New York University’s Grey Art Gallery to Showcase Groundbreaking Italian Designer
April 15 – May 8, 1999
New York, NY, March 1, 1999…As the boundaries between art and fashion continue to shift, Mariuccia Mandelli—the pioneering designer behind the Krizia label—will be the focus of an exhibition at New York University’s Grey Art Gallery from April 15 through May 8. Following the lead of avant-garde artists such as Sonia Delaunay, Natalia Goncharova, and Kasimir Malevich, Mandelli uses fabric like a canvas, and her sculptural creations further blur distinctions between the two worlds. Krizia presents a cornucopia of Mandelli’s groundbreaking fashions, ranging from monastic to glamorous.
Mandelli established her firm—which she named Krizia after a character in Plato’s dialogue on female vanity—in Milan more than forty years ago. Inspired not only by art, but also by architecture, theater, cinema, popular cartoons, and the circus, her designs feature an array of special effects, such as allover pleats, lavish figurative embroidery, and intarsia knits. Integral to her design process is a fascination with cloth and textiles. She has used precious wools such as vicuña, cashmere, alpaca, and camel’s hair, often in contrast with rough linens and diaphanous silks.
Always interested in interdisciplinary collaboration, Mandelli has invited a trio of internationally renowned film designers to curate Krizia: set designers Dante Ferretti and his wife, Francesca LoSchiavo; and costume designer Gabriella Pescucci. All have been nominated for numerous Academy Awards; Ferretti’s and Lo Schiavo’s most recent acknowledgment came last year, for Martin Scorcese’s Kundun. They have also been nominated jointly for Franco Zeffirelli’s Hamlet and Terry Gilliam’s The Adventures of Baron Munchausen. Pescucci won an Oscar in 1993 for Scorcese’s The Age of Innocence, and was likewise nominated for Baron Munchausen. Her recent costume design projects for films include Cousin Bette and Les Miserables.
Since her debut in 1954, “Crazy Krizia”—as Mandelli has been characterized by the American press—has always been on the cutting edge of fashion design. She was one of the first to embrace Minimalism, showcasing collections that were simple, clean, and sophisticated at a time when fashion had not yet embraced that aesthetic. Her first collection, Spartan in its simplicity and restricted black-and-white palette, won accolades at the 1964 shows held in Florence’s Pitti Palace. In 1971 she turned the fashion world upside down with a line of elegant day and evening shorts that were quickly dubbed “hot pants” by the media. Seven years later, she introduced pleats—used in never-before-seen ways—beginning with an accordion-pleated raincoat. In later collections some of her pleated garments took on architectural qualities, spiraling like Frank Lloyd Wright’s Guggenheim Museum in New York and Vladimir Tatlin’s Monument to the Third International, while others drew inspiration from the natural world, resembling shells, butterflies, and flower petals.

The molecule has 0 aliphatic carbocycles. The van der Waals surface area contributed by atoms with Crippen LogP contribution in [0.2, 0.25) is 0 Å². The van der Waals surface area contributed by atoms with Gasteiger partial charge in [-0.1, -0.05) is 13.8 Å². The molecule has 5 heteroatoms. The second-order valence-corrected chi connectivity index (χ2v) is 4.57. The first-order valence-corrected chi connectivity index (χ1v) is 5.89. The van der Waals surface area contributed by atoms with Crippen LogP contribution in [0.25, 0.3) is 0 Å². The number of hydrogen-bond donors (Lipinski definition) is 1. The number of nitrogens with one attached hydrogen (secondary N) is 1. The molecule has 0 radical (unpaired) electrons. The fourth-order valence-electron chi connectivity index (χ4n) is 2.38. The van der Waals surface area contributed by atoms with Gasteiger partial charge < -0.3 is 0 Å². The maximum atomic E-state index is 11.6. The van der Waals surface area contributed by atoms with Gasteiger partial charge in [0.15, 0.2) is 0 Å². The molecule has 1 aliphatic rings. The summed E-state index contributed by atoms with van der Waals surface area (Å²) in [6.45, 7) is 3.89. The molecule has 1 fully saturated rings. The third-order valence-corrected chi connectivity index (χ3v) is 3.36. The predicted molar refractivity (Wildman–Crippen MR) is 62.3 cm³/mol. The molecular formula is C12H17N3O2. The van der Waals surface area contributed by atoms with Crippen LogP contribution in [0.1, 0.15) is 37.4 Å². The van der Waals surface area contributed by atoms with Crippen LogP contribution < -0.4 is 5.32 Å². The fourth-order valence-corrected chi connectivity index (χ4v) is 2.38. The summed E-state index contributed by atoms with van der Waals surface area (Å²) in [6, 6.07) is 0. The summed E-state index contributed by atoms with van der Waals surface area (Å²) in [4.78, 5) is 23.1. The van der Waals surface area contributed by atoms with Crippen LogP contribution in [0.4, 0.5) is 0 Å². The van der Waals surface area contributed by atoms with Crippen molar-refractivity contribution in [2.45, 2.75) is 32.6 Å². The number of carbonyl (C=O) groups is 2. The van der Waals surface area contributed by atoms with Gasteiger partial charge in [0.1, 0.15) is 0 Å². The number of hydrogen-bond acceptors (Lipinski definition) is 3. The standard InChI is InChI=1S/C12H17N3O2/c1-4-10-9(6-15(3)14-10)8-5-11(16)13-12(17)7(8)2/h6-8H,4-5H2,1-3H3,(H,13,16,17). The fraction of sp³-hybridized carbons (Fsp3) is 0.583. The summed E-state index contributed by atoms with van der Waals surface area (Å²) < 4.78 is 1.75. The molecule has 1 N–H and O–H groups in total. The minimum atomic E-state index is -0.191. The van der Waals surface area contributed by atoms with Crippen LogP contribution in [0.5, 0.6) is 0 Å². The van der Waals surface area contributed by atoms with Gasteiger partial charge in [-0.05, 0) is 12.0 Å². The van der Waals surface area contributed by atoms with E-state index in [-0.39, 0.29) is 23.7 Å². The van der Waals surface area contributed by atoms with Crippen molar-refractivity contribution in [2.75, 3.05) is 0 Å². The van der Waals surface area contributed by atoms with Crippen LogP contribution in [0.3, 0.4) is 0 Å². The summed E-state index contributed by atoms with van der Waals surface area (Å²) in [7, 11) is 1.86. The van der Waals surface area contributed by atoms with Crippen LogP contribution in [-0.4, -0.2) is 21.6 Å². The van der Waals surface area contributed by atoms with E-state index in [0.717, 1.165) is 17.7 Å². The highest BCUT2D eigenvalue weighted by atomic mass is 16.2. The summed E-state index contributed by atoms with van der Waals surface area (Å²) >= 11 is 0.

All the while, throughout the 1970s and 1980s, Mandelli was creating a veritable bestiary in her knitwear collections. Ranging from leopard prints and zebra stripes to realistic tapestries of the great cats, Krizia’s animal imagery exudes a totemic quality. The exhibition will also feature more recent designs, offering viewers an encyclopedic perspective of Mandelli’s creative vision.
In conjunction with the exhibition, NYU’s Casa Italiana Zerilli-Marimò and the Grey Art Gallery will co-sponsor a lecture entitled “Krizia: Things into Ideas,” by Richard Martin, Curator, The Costume Institute, The Metropolitan Museum of Art, to be held at the Casa Italiana, 24 West 12th Street, on Thursday, April 15, at 5 pm. For more information about this program, contact Stefano Albertini at the Casa Italiana, 212/998-8730.
The Grey Art Gallery at New York University, located at 100 Washington Square East, is open Tuesdays, Thursdays, and Fridays 11 am–6 pm and Saturdays 11 am–5 pm. The Gallery is open late on Wednesday nights, 11 am–8 pm.